I don’t think there is a meal out there that is more satisfying than a steak. To be honest, I eat burgers more than I eat steaks, but when I do have a hunch for a steak, I just have to have it!
I have a fairly good amount of experience with steak and flavor combinations as I worked in a steakhouse as a waitress. I have had my share in making dry rubs, wet marinades, savory toppings like bleu cheese crumbles and caramelized onions. In addition, my father always had a keen sense for how steak should taste (he’s partial to Prime Rib). Honestly, there isn’t much that is necessary for a delicious steak, but what will sure kill its flavor is overcooking it.
I apologize if I offend anyone, but you really should not be eating steak over medium rare. I love rare to medium rare (believe it or not–I range depending on the cut of steak!) I know that the blood for some people is too much, but really–eating carcinogenic charcoal is a lot more unnerving to me personally. To me, the flavor of the steak comes through when it’s prepared the proper way.
There are many cuts of steak I love to prepare, but I think one of the most romantic cuts (that is, a steak you can split for two), is a T-Bone steak. What I love about the T-Bone is that it’s two different steaks inside one. One half is a New York Strip and the other half is a Filet Mignon. The only problem with cooking a T-Bone steak is that the Filet Mignon, because it’s much smaller in proportion to the New York Strip, will naturally cook more quickly than its counterpart. This is only good is your significant other likes slightly more cooked meat and is partial to the Filet, but if you are sharing equally, you need to be thoughtful to how you prepare your steak with the challenges presented: two different meats, and a bone. Steak on the bone has definitely more flavor, but with the bone inside, the steak will be rarer near the bone and thus appear uneven.
I used to get really pissed off when customers would send a T-Bone back at my job; they would eat almost their entire steak, and then bam! They would cut near the bone and freak out when they saw a little blood. If only these patrons knew that the bone is blocking the distribution of heat hence the rarer inside. Ugh. At least now you know! Knowledge is power.
This meal is great if you are looking to cook a simple, romantic dinner for two.
I decided to make this mostly foolproof by using a few tricks…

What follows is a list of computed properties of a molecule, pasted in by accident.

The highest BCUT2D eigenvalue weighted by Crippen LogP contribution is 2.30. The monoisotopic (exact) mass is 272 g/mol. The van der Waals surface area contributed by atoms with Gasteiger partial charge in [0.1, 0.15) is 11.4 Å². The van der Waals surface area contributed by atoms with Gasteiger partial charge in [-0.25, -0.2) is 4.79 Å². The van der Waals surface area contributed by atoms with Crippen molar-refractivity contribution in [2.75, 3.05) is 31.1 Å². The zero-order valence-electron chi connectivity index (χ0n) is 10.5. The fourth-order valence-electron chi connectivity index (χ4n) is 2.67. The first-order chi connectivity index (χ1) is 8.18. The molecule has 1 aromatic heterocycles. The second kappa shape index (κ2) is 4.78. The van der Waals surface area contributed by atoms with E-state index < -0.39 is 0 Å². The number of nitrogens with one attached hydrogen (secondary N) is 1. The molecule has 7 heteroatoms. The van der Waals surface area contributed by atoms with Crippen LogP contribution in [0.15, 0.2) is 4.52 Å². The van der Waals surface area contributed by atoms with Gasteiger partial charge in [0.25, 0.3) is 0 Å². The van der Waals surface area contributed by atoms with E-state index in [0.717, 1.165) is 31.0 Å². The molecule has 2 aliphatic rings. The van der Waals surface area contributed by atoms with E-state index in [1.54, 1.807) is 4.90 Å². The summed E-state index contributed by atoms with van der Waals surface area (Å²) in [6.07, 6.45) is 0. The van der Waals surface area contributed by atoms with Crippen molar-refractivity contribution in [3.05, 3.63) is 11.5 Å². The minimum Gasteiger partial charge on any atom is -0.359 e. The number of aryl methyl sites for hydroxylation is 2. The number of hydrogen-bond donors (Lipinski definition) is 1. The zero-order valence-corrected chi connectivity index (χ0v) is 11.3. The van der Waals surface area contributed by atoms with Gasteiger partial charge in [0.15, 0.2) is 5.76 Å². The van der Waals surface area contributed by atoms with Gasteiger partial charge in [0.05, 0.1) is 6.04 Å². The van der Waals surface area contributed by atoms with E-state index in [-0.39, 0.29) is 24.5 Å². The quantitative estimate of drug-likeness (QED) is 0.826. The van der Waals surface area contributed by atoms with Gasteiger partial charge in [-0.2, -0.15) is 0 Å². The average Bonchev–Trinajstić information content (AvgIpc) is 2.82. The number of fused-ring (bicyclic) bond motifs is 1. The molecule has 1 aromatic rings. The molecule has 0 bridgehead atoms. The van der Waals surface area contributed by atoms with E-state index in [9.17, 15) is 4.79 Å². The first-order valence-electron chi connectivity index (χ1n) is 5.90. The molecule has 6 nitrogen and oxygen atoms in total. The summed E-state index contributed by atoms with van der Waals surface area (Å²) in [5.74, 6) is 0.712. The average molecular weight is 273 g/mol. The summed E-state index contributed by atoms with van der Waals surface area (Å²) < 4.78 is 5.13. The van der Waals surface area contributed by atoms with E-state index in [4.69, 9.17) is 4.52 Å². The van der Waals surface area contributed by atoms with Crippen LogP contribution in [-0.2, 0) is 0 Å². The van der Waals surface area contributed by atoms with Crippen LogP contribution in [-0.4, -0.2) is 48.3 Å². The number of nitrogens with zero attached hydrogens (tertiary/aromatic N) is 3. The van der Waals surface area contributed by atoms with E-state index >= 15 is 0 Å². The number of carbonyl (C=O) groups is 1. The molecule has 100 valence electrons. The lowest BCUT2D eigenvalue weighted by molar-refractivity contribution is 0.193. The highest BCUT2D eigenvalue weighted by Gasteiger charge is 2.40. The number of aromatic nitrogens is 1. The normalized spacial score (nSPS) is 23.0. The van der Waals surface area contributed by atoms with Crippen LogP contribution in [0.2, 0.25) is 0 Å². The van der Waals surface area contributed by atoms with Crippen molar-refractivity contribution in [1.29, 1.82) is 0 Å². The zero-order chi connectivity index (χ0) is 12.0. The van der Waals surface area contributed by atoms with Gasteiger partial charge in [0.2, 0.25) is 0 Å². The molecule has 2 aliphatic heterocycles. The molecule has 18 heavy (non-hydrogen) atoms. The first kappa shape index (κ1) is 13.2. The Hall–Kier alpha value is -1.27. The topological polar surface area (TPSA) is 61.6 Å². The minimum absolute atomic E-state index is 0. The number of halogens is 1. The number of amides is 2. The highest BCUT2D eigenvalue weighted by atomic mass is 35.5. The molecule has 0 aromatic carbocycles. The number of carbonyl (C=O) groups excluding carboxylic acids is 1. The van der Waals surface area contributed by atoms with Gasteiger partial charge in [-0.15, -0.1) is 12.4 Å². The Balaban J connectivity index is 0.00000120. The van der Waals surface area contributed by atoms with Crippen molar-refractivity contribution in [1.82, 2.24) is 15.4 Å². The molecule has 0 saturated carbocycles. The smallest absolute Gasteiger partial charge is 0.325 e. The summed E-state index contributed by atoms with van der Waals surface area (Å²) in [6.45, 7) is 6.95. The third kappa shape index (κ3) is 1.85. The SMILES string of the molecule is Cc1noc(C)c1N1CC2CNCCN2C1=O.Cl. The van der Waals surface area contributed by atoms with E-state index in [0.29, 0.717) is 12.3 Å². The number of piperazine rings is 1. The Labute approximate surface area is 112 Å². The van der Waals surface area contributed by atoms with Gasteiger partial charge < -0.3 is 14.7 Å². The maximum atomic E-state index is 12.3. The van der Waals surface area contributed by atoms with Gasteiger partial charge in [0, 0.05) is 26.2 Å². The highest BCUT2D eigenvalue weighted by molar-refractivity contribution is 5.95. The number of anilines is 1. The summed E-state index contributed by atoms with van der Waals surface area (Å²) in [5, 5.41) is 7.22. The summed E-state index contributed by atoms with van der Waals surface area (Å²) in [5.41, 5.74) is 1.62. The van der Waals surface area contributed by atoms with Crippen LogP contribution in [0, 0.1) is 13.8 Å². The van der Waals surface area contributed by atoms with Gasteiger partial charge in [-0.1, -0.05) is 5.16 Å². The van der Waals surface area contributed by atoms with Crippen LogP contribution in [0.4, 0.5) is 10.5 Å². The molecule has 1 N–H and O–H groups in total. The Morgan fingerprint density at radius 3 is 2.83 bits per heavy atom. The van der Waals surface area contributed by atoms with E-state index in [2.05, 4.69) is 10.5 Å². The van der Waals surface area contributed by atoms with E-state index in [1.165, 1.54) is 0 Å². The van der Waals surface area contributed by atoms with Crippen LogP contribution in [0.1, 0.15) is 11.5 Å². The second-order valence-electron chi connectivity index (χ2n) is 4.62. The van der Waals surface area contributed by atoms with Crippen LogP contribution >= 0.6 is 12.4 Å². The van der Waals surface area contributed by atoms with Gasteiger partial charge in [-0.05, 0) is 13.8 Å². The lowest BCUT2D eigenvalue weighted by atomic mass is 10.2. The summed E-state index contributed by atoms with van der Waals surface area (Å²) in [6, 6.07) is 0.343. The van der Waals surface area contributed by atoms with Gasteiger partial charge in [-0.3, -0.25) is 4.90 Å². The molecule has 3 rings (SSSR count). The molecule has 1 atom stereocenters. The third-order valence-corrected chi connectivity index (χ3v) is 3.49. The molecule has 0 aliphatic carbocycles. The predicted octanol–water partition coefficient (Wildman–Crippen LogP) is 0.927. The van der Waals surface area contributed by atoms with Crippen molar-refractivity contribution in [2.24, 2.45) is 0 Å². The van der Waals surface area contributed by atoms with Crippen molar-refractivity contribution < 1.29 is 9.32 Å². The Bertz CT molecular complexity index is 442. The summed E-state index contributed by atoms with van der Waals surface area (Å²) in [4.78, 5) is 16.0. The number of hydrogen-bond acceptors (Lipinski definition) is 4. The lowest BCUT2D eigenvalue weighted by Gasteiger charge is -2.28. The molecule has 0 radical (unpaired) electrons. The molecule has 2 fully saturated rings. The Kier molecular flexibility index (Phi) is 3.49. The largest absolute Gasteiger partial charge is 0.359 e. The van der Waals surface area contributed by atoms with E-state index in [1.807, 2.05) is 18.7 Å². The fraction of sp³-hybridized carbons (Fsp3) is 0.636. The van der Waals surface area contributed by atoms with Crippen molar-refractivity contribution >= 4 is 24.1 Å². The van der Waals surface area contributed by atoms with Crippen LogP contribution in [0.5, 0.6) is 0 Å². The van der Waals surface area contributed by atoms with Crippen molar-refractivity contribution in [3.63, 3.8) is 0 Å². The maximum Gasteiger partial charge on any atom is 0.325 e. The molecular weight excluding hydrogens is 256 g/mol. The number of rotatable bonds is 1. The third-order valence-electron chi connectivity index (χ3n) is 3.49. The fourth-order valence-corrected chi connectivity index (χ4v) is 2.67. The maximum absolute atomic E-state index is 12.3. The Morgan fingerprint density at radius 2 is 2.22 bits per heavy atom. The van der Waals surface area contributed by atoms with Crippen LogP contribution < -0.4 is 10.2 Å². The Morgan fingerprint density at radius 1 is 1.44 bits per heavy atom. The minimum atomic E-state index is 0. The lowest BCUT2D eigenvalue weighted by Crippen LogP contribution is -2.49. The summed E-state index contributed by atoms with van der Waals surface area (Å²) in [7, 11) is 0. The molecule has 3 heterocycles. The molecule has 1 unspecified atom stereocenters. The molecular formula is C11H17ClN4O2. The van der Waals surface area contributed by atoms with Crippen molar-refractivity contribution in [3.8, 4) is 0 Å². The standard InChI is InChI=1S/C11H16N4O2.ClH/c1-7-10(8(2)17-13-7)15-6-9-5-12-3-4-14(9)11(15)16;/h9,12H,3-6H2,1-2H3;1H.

1.) The steak is “reverse seared” which means it’s slow cooked in the oven for a short amount of time and THEN seared in a hot, cast iron skillet. Many times, people try to sear the outside first and then finish in the oven, but there is less consistency. If you want more control, this is the method for you.
2.) I used my microwave for my vegetables. Sue me. They taste wonderfully.
3.) Even though I use a few short cuts, I am ultimately using the freshest ingredients: the best meat I can find, fresh herbs versus dried (sorry!), and freshly cracked pepper and salt to form that wonderful crust.
Alright, enough talking. Let’s eat!
- 1 1/2 pound T-Bone Steak (or any other steak of your choice)
- 1 Steamable Potato Bag (go for petite potatoes or even red potatoes)
- 1 Steamable Broccoli Bag
- Four cloves of garlic
- 2 tablespoons of olive oil
- 1 tablespoon of Canola oil
- 1 tablespoon of butter (salted or unsalted–your call)
- Fresh thyme (at least 5 sprigs)
- Fresh rosemary (at least two sprigs)
- Freshly cracked salt and pepper (no table salt!)
Meat and Greet
- Take your steak out of the refrigerator so it comes to room temperature. Lay it out on a plate and add salt and pepper liberally. With a garlic press, smash four cloves of garlic and press them deeply into the steak.To infuse the steak with herby flavor, take off thyme leaves and rosemary leaves. You will remove these herbs before cooking.
- Preheat your oven to 250 degrees. Get a wire rack and baking sheet. Line the baking sheet with aluminum foil for easy clean up.
- While you’re waiting for the oven to pre-heat, make your potatoes. Get olive oil, thyme and rosemary leaves (about 1 sprig of each–more to taste) and rub them on all the potatoes before microwaving. Throw the potatoes in the microwave (it’s usually about 8 minutes) once they are all evenly coated. You may need to microwave them again to make them fork tender (about another 2-3 minutes.)
- Once the oven is pre-heated, put the seasoned steak on the rack (take off the herbs). Cook the steak in the oven (flipping mid way through) for about 30 minutes (could be more if the steak is really thick–look at it every 10-15 minutes to be careful!)
- Take the steak out and let it rest. In the meantime, heat up your cast iron skillet with 1 ounce of Canola oil (it has a high smoke point) on medium high heat.
- Once the skillet is hot enough, sear the steak on about 2-3 minutes per side until a crust forms (this will create a medium rare). Towards the end, melt 1 tablespoon of butter and throw in some whole thyme and rosemary sprigs for aromatics. Baste the steak in the melted butter. Remove the aromatics (the sprigs) after about two minutes.
- Let the steak rest. As the steak is resting on the rack, microwave your steamable broccoli. Once the broccoli is done (about 5 minutes), add salt and pepper.
- You may re-heat your potatoes in the microwave on a plate with leftover thyme/rosemary leaves, or you may crisp the potatoes up in the already hot cast iron skillet–your choice!
- Slice thinly to share, or you may split the Filet Migon from the New York Strip. Your choice! 🙂